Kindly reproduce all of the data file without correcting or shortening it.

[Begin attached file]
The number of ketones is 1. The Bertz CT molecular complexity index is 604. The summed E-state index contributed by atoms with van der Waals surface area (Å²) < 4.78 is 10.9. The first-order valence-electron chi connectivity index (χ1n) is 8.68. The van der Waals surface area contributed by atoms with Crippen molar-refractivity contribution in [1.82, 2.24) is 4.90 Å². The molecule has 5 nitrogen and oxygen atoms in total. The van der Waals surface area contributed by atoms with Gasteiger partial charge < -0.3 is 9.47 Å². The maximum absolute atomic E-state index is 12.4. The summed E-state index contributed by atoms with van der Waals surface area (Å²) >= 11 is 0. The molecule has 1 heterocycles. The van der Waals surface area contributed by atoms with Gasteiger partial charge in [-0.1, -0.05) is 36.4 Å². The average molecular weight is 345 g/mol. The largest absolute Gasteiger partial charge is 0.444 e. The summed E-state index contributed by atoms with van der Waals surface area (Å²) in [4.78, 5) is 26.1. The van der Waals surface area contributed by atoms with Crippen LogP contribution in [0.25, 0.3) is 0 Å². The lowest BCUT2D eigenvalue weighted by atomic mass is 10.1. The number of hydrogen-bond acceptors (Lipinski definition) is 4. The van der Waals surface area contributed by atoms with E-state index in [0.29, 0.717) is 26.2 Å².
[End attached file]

The number of ketones is 1. The Bertz CT molecular complexity index is 604. The summed E-state index contributed by atoms with van der Waals surface area (Å²) < 4.78 is 10.9. The first-order valence-electron chi connectivity index (χ1n) is 8.68. The van der Waals surface area contributed by atoms with Crippen molar-refractivity contribution in [1.82, 2.24) is 4.90 Å². The molecule has 5 nitrogen and oxygen atoms in total. The van der Waals surface area contributed by atoms with Gasteiger partial charge < -0.3 is 9.47 Å². The maximum absolute atomic E-state index is 12.4. The summed E-state index contributed by atoms with van der Waals surface area (Å²) >= 11 is 0. The molecule has 1 heterocycles. The van der Waals surface area contributed by atoms with Gasteiger partial charge in [-0.1, -0.05) is 36.4 Å². The average molecular weight is 345 g/mol. The largest absolute Gasteiger partial charge is 0.444 e. The summed E-state index contributed by atoms with van der Waals surface area (Å²) in [4.78, 5) is 26.1. The van der Waals surface area contributed by atoms with Crippen LogP contribution in [0.25, 0.3) is 0 Å². The lowest BCUT2D eigenvalue weighted by atomic mass is 10.1. The number of hydrogen-bond acceptors (Lipinski definition) is 4. The van der Waals surface area contributed by atoms with E-state index in [0.29, 0.717) is 26.2 Å².